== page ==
January 4, 2019

Windham to become next age-friendly community

By Lorraine Glowczak

Over 50 towns in Maine are members of AARP’s Network of Age-Friendly Communities including Raymond. Windham will soon be added to the list through the efforts of the Human Services Advisory Committee (HSAC).

At the December 11 Windham Town Council meeting, Deb McAfee and Marge Govoni, two members of HSAC, presented to the Council the importance and purpose of an age-friendly community.  But more importantly, McAfee and Govoni were there to ask the town leaders for support to join the AARP Network of Age-Friendly Communities and the World Health Organization Global Network of Age-Friendly Cities and Communities in order to conduct a town wide assessment. The survey will determine the needs of Windham.
Sheila Bourque, a leader in Raymond’s successful efforts, was available to offer additional information and answer questions from Council members. Raymond officially became a part of the age-friendly network in November 2017.

Per AARP, “age-friendly networks are not retirement villages, gated developments, nursing homes or assisted living facilities.” Instead they are livable communities that help promote the areas’ health and economic growth. An age-friendly community also provides opportunity for individuals to age in place, making sure services are available so one can remain in their home, independently, as long as possible. And just as imperative, to provide a rich intergenerational experience for all residents.

It is important to note that membership in the AARP Network of Age-Friendly Communities does not mean AARP endorses any particular municipality as a place to live. What membership means is that the community's elected leadership has made the commitment to actively work toward making their town a great place for people of all ages.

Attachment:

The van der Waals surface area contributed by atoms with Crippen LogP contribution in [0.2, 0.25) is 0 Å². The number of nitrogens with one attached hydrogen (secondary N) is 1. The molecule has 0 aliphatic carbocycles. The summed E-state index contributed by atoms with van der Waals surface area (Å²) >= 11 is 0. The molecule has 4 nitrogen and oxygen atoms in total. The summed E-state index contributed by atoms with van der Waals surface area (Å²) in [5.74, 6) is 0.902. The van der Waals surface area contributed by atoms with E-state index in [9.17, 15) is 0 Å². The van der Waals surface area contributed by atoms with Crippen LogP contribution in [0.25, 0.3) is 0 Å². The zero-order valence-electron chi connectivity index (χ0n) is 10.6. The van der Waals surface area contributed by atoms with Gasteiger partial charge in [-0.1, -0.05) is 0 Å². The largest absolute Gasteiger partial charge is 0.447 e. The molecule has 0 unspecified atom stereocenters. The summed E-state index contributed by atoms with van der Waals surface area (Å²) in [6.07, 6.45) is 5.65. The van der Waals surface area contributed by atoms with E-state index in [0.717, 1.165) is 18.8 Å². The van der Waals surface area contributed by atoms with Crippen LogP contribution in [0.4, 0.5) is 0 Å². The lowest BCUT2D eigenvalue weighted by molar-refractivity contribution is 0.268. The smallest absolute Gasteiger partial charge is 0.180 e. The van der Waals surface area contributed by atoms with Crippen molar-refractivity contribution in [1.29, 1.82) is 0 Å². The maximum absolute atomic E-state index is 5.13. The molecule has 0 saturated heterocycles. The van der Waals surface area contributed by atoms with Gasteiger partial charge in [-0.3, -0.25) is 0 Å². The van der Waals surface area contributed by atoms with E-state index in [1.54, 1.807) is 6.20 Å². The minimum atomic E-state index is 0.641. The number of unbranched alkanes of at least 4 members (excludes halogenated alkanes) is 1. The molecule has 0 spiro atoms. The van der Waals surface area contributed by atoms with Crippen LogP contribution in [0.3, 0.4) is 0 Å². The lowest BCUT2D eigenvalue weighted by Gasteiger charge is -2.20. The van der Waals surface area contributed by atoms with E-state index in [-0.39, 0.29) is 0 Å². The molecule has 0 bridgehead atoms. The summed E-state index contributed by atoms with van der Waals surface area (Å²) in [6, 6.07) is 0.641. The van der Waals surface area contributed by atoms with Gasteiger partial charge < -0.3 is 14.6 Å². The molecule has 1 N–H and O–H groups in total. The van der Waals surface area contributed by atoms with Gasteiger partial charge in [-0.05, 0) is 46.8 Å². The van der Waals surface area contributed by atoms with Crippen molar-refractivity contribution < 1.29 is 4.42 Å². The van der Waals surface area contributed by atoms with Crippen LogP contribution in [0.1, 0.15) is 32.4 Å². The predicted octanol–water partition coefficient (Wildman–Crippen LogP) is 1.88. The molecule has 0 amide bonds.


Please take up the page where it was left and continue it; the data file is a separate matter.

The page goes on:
“Forty percent of Windham’s residents are age 50 and over,” Govoni said. “We have received feedback that many individuals in this age bracket are feeling misplaced and Windham is not a home for them. It is our goal to change that.”

McAfee agreed, adding, “It is very hard to find services available because there is not one central location in order to find the help that someone might need.” McAfee also stated that there are a lot of services out there through the parks and recreational department, area churches and library but there is not one hub that collects all that information and makes it readily available. Many services that are needed include transportation, shopping, food delivery and handyman/maintenance services, to name just a few.

Members of the town council unanimously voted to support and begin the process of becoming part of an age-friendly network. So, what comes next?

“We will first apply for the AARP mini-grant that will pay for the survey and then we will establish an open community forum to invite residents to determine what questions should be placed on that survey,” McAfee explained.

From that point, the survey will be mailed out and made available. After the results have been recorded, an age-friendly taskforce will be created. “It is our hope that a member of the town council will be on that taskforce,” McAfee said. “That taskforce will help develop the umbrella from which all services will be consolidated.”

As far as the other 60 percent of Windham residents who are less than 50 years old, Govoni offers this reminder, “We all end up in this age bracket eventually, so it is wise to be involved in this effort as much as possible. It is your future you are preparing for.”

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